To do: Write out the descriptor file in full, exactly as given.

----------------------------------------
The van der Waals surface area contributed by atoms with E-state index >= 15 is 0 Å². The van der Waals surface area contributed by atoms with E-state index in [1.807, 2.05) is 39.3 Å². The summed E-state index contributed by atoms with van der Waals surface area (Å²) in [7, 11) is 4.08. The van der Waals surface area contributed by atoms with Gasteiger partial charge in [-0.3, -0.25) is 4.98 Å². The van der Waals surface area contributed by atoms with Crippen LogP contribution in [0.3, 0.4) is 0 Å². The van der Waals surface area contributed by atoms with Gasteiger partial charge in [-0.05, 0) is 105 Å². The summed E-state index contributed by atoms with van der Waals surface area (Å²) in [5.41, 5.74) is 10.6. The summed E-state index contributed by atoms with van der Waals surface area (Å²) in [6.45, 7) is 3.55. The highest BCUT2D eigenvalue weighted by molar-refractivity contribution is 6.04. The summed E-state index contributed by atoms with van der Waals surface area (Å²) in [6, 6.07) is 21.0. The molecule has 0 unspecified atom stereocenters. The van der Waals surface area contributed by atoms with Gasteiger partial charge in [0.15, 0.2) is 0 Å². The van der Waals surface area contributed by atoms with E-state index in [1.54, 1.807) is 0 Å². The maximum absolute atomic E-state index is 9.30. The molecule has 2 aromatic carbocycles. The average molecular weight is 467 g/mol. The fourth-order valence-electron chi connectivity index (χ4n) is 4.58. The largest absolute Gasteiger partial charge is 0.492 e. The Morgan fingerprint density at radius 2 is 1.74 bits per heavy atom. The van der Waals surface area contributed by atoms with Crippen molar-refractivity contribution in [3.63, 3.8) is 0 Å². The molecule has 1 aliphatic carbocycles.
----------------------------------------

The van der Waals surface area contributed by atoms with E-state index >= 15 is 0 Å². The van der Waals surface area contributed by atoms with E-state index in [1.807, 2.05) is 39.3 Å². The summed E-state index contributed by atoms with van der Waals surface area (Å²) in [7, 11) is 4.08. The van der Waals surface area contributed by atoms with Gasteiger partial charge in [-0.3, -0.25) is 4.98 Å². The van der Waals surface area contributed by atoms with Crippen LogP contribution in [0.3, 0.4) is 0 Å². The van der Waals surface area contributed by atoms with Gasteiger partial charge in [-0.05, 0) is 105 Å². The summed E-state index contributed by atoms with van der Waals surface area (Å²) in [5.41, 5.74) is 10.6. The summed E-state index contributed by atoms with van der Waals surface area (Å²) in [6.45, 7) is 3.55. The highest BCUT2D eigenvalue weighted by molar-refractivity contribution is 6.04. The summed E-state index contributed by atoms with van der Waals surface area (Å²) in [6, 6.07) is 21.0. The molecule has 0 unspecified atom stereocenters. The van der Waals surface area contributed by atoms with Gasteiger partial charge in [0.15, 0.2) is 0 Å². The van der Waals surface area contributed by atoms with E-state index in [1.54, 1.807) is 0 Å². The maximum absolute atomic E-state index is 9.30. The molecule has 2 aromatic carbocycles. The average molecular weight is 467 g/mol. The fourth-order valence-electron chi connectivity index (χ4n) is 4.58. The largest absolute Gasteiger partial charge is 0.492 e. The Morgan fingerprint density at radius 2 is 1.74 bits per heavy atom. The van der Waals surface area contributed by atoms with Crippen molar-refractivity contribution in [3.63, 3.8) is 0 Å². The molecule has 1 aliphatic carbocycles.